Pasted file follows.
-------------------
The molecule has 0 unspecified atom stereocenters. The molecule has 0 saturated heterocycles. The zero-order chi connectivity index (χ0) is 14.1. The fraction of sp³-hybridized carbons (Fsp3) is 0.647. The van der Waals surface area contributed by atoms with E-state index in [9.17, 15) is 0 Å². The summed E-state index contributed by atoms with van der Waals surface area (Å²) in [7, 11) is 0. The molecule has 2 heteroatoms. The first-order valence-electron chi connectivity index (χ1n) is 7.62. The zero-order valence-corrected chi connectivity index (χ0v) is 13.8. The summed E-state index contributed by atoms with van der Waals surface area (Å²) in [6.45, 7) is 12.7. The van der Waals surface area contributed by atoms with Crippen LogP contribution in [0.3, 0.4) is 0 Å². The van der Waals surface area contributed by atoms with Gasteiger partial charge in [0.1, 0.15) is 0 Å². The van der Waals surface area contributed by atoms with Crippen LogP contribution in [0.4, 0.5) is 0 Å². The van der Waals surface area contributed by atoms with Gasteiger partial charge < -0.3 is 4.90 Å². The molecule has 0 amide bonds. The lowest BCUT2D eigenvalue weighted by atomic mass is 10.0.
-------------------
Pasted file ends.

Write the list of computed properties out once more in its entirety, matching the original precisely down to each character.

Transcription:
The molecule has 0 unspecified atom stereocenters. The molecule has 0 saturated heterocycles. The zero-order chi connectivity index (χ0) is 14.1. The fraction of sp³-hybridized carbons (Fsp3) is 0.647. The van der Waals surface area contributed by atoms with E-state index in [9.17, 15) is 0 Å². The summed E-state index contributed by atoms with van der Waals surface area (Å²) in [7, 11) is 0. The molecule has 2 heteroatoms. The first-order valence-electron chi connectivity index (χ1n) is 7.62. The zero-order valence-corrected chi connectivity index (χ0v) is 13.8. The summed E-state index contributed by atoms with van der Waals surface area (Å²) in [6.45, 7) is 12.7. The van der Waals surface area contributed by atoms with Crippen LogP contribution in [0.3, 0.4) is 0 Å². The van der Waals surface area contributed by atoms with Gasteiger partial charge in [0.1, 0.15) is 0 Å². The van der Waals surface area contributed by atoms with Crippen LogP contribution in [0.4, 0.5) is 0 Å². The van der Waals surface area contributed by atoms with Gasteiger partial charge < -0.3 is 4.90 Å². The molecule has 0 amide bonds. The lowest BCUT2D eigenvalue weighted by atomic mass is 10.0.